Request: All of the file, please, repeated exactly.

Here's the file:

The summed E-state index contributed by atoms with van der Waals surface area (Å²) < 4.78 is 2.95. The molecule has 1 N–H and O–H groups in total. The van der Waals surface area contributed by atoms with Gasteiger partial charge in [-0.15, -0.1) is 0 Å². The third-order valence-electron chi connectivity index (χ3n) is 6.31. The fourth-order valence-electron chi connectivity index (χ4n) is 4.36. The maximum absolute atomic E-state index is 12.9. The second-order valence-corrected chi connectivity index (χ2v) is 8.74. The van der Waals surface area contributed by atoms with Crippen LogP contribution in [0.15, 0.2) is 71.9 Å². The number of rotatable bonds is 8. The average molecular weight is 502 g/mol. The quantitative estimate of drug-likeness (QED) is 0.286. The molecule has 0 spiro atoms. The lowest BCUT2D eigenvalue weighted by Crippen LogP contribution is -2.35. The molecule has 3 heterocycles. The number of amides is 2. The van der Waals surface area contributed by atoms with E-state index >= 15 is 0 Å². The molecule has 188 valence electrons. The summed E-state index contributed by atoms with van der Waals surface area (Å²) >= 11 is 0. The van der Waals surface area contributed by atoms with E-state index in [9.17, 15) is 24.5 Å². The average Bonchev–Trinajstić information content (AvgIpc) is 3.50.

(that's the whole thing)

The summed E-state index contributed by atoms with van der Waals surface area (Å²) < 4.78 is 2.95. The molecule has 1 N–H and O–H groups in total. The van der Waals surface area contributed by atoms with Gasteiger partial charge in [-0.15, -0.1) is 0 Å². The third-order valence-electron chi connectivity index (χ3n) is 6.31. The fourth-order valence-electron chi connectivity index (χ4n) is 4.36. The maximum absolute atomic E-state index is 12.9. The second-order valence-corrected chi connectivity index (χ2v) is 8.74. The van der Waals surface area contributed by atoms with Crippen LogP contribution in [0.15, 0.2) is 71.9 Å². The number of rotatable bonds is 8. The average molecular weight is 502 g/mol. The quantitative estimate of drug-likeness (QED) is 0.286. The molecule has 0 spiro atoms. The lowest BCUT2D eigenvalue weighted by Crippen LogP contribution is -2.35. The molecule has 3 heterocycles. The number of amides is 2. The van der Waals surface area contributed by atoms with E-state index >= 15 is 0 Å². The molecule has 188 valence electrons. The summed E-state index contributed by atoms with van der Waals surface area (Å²) >= 11 is 0. The van der Waals surface area contributed by atoms with E-state index in [9.17, 15) is 24.5 Å². The average Bonchev–Trinajstić information content (AvgIpc) is 3.50.